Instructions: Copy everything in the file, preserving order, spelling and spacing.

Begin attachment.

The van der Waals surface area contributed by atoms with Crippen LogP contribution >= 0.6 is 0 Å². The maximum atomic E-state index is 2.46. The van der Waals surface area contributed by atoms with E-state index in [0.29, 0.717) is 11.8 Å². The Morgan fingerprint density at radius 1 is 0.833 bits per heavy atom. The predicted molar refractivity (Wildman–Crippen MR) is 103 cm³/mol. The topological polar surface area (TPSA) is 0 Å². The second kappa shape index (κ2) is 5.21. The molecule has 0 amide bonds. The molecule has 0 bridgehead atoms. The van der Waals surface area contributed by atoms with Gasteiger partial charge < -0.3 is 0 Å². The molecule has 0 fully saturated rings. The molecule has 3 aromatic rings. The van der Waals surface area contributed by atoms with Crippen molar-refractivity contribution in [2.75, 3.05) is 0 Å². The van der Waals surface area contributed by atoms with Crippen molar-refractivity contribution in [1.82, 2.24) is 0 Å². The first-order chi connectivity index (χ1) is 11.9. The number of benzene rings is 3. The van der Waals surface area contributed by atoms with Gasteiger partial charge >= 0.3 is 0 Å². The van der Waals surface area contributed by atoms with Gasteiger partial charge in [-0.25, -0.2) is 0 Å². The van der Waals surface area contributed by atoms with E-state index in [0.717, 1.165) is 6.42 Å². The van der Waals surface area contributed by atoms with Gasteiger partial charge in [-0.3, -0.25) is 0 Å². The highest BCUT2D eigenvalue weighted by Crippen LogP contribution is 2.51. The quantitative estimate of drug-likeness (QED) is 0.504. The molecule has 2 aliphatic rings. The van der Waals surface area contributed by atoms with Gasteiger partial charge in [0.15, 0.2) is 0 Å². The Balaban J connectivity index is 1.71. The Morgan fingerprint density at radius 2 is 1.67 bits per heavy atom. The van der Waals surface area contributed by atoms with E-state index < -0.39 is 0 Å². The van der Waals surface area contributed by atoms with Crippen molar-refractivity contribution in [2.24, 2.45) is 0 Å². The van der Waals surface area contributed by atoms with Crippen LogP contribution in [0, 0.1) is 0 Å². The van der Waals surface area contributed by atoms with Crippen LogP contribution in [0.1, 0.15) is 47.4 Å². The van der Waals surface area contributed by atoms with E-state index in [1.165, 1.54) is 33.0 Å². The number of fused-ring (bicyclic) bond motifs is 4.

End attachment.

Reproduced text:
The van der Waals surface area contributed by atoms with Crippen LogP contribution >= 0.6 is 0 Å². The maximum atomic E-state index is 2.46. The van der Waals surface area contributed by atoms with E-state index in [0.29, 0.717) is 11.8 Å². The Morgan fingerprint density at radius 1 is 0.833 bits per heavy atom. The predicted molar refractivity (Wildman–Crippen MR) is 103 cm³/mol. The topological polar surface area (TPSA) is 0 Å². The second kappa shape index (κ2) is 5.21. The molecule has 0 amide bonds. The molecule has 0 bridgehead atoms. The van der Waals surface area contributed by atoms with Gasteiger partial charge < -0.3 is 0 Å². The molecule has 0 fully saturated rings. The molecule has 3 aromatic rings. The van der Waals surface area contributed by atoms with Crippen molar-refractivity contribution in [2.75, 3.05) is 0 Å². The van der Waals surface area contributed by atoms with Crippen molar-refractivity contribution in [1.82, 2.24) is 0 Å². The first-order chi connectivity index (χ1) is 11.9. The number of benzene rings is 3. The van der Waals surface area contributed by atoms with Gasteiger partial charge >= 0.3 is 0 Å². The van der Waals surface area contributed by atoms with Gasteiger partial charge in [-0.25, -0.2) is 0 Å². The van der Waals surface area contributed by atoms with E-state index in [0.717, 1.165) is 6.42 Å². The van der Waals surface area contributed by atoms with Gasteiger partial charge in [-0.3, -0.25) is 0 Å². The highest BCUT2D eigenvalue weighted by Crippen LogP contribution is 2.51. The quantitative estimate of drug-likeness (QED) is 0.504. The molecule has 2 aliphatic rings. The van der Waals surface area contributed by atoms with Gasteiger partial charge in [0.15, 0.2) is 0 Å². The Balaban J connectivity index is 1.71. The Morgan fingerprint density at radius 2 is 1.67 bits per heavy atom. The van der Waals surface area contributed by atoms with E-state index < -0.39 is 0 Å². The van der Waals surface area contributed by atoms with Crippen molar-refractivity contribution in [2.24, 2.45) is 0 Å². The van der Waals surface area contributed by atoms with Crippen LogP contribution in [0, 0.1) is 0 Å². The van der Waals surface area contributed by atoms with Crippen LogP contribution in [0.1, 0.15) is 47.4 Å². The van der Waals surface area contributed by atoms with E-state index in [1.165, 1.54) is 33.0 Å². The number of fused-ring (bicyclic) bond motifs is 4.